Marker Logo HMdb.org THE HISTORICAL
MARKER DATABASE
“Bite-Size Bits of Local, National, and Global History”
“Bite-Size Bits of Local, National, and Global History”
Hungerford in Wharton County, Texas — The American South (West South Central)
 

New York, Texas & Mexican Railroad and The Community of Hungerford

 
 
New York, Texas & Mexican Railroad and The Community of Hungerford Marker image. Click for full size.
By Jim Evans, October 6, 2018
1. New York, Texas & Mexican Railroad and The Community of Hungerford Marker
Inscription.  Attracted by the State of Texas' offer of free land to railroad developers, a charter for the New York, Texas & Mexican Railroad was secured in 1880. Its major investor, John W. Mackay, made his fortune in the Nevada silver mines. His brother-in-law, count Joseph Telfener of Lombardy, Italy, arranged for the construction. Work began in 1880 on the 91-mile stretch of railroad track between Rosenberg and Victoria. The pasta diet of many of the Italian laborers lent itself to the railroad's nickname, the "Macaroni Line."

Telfener and Mackay established six stations along the line--Inez, Louise, Edna, Hungerford, Telfener, and Mackay and named them for themselves and family members. The community of Hungerford was named for their father-in-law Daniel E. Hungerford, who served as vice-president of the New York, Texas & Mexican Railroad. Not the successful business venture they had envisioned, the company was sold to Southern Pacific Railway in 1885.

With an economy based on farming and ranching, the community of Hungerford has continued to flourish over the years. Its origin is a reflection of the varied history of the railroad
New York, Texas & Mexican Railroad and The Community of Hungerford Marker image. Click for full size.
By Jim Evans, October 6, 2018
2. New York, Texas & Mexican Railroad and The Community of Hungerford Marker
in Texas.
Texas Sesquicentennial 1836-1986

 
Erected 1986 by Texas Historical Commission. (Marker Number 3588.)
 
Location. 29° 23.936′ N, 96° 4.628′ W. Marker is in Hungerford, Texas, in Wharton County. Marker is at the intersection of Business U.S. 59 and East Railroad Street, on the right when traveling south on U.S. 59Business . There are four markers at this location,attached to a granite monument. Touch for map. Marker is in this post office area: Hungerford TX 77448, United States of America. Touch for directions.
 
Other nearby markers. At least 8 other markers are within 7 miles of this marker, measured as the crow flies. Site of Post West Bernard Station (here, next to this marker); J. D. Hudgins Ranch (here, next to this marker); Site of Quinan Community (here, next to this marker); Site of World War II Prisoner of War Camp (approx. 5.3 miles away); Kendleton (approx. 5.7 miles away); a different marker also named Kendleton (approx. 5.7 miles away); Judge George E. Quinan (approx. 6.2 miles away); Security Bank and Trust Company (approx. 6.2 miles away). Touch for a list and map of all markers in Hungerford.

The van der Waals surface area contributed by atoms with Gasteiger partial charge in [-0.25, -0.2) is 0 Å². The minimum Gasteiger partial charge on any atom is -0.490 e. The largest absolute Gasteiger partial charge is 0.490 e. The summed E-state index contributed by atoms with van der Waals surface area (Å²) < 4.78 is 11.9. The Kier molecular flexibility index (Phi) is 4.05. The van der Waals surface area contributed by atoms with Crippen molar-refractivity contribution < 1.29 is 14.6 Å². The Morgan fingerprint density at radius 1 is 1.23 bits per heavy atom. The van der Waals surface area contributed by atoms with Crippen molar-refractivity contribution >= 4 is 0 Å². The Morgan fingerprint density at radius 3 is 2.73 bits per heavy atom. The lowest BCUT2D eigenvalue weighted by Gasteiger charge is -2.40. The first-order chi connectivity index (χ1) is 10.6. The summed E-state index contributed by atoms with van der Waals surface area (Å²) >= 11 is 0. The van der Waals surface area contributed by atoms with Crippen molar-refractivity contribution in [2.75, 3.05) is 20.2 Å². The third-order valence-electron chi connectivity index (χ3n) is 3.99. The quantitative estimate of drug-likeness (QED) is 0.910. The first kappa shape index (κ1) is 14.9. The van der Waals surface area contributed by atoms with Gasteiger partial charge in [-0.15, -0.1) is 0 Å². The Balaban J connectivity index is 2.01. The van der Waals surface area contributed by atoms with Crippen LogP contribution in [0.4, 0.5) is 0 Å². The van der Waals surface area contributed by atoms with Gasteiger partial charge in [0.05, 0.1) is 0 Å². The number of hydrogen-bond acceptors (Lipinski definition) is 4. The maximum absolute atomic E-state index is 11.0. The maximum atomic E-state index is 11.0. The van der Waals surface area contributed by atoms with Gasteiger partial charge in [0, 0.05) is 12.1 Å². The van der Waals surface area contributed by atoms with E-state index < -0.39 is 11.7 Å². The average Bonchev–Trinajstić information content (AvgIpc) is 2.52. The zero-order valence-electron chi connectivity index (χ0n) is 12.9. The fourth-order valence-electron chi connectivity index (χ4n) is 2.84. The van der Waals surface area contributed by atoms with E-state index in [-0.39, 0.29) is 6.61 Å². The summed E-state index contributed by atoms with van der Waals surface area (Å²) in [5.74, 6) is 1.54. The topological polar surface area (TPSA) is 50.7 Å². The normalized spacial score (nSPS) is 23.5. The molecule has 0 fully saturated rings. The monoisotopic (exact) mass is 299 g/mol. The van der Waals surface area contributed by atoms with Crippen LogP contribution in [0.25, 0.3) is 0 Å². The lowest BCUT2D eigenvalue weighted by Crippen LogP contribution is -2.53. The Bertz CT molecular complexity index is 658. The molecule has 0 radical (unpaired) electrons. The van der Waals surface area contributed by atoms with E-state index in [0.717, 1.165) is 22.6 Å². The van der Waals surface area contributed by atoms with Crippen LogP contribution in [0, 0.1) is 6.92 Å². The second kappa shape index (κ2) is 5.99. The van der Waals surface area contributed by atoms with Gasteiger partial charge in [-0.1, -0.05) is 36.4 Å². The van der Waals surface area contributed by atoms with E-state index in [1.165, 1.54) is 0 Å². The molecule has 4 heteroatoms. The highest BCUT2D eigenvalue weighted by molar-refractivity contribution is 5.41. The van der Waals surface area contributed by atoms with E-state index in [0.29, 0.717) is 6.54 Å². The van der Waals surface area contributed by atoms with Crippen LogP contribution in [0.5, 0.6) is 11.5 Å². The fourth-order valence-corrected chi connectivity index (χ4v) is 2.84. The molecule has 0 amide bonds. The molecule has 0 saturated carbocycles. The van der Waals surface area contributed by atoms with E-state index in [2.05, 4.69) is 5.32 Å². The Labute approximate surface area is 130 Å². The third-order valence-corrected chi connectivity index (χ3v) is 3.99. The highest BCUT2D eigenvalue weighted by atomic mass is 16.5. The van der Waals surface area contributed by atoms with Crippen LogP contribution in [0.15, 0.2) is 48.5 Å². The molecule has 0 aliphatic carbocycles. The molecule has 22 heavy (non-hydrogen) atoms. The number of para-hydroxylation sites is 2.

Also see . . .
1. From the Handbook of Texas. (Submitted on October 25, 2018, by Jim Evans of Houston, Texas.)
2. From Texas Highways. (Submitted on October 25, 2018, by Jim Evans of Houston, Texas.)
3. Part of Jackson County Texas History
New York, Texas & Mexican Railroad and The Community of Hungerford Marker image. Click for full size.
By Brian Anderson, March 16, 2019
3. New York, Texas & Mexican Railroad and The Community of Hungerford Marker
Marker is the right of the two visible in this photo.
. Contains an article from The Galveston County News and an article from a Houston, Texas newspaper. (Submitted on October 25, 2018, by Jim Evans of Houston, Texas.) 
 
Categories. Railroads & StreetcarsSettlements & Settlers
 

More. Search the internet for New York, Texas & Mexican Railroad and The Community of Hungerford.
 
Credits. This page was last revised on March 19, 2019. This page originally submitted on October 8, 2018, by Jim Evans of Houston, Texas. This page has been viewed 68 times since then and 23 times this year. Last updated on October 25, 2018, by Jim Evans of Houston, Texas. Photos:   1, 2. submitted on October 8, 2018, by Jim Evans of Houston, Texas.   3. submitted on March 19, 2019, by Brian Anderson of Kingwood, Texas. • Andrew Ruppenstein was the editor who published this page.
Paid Advertisement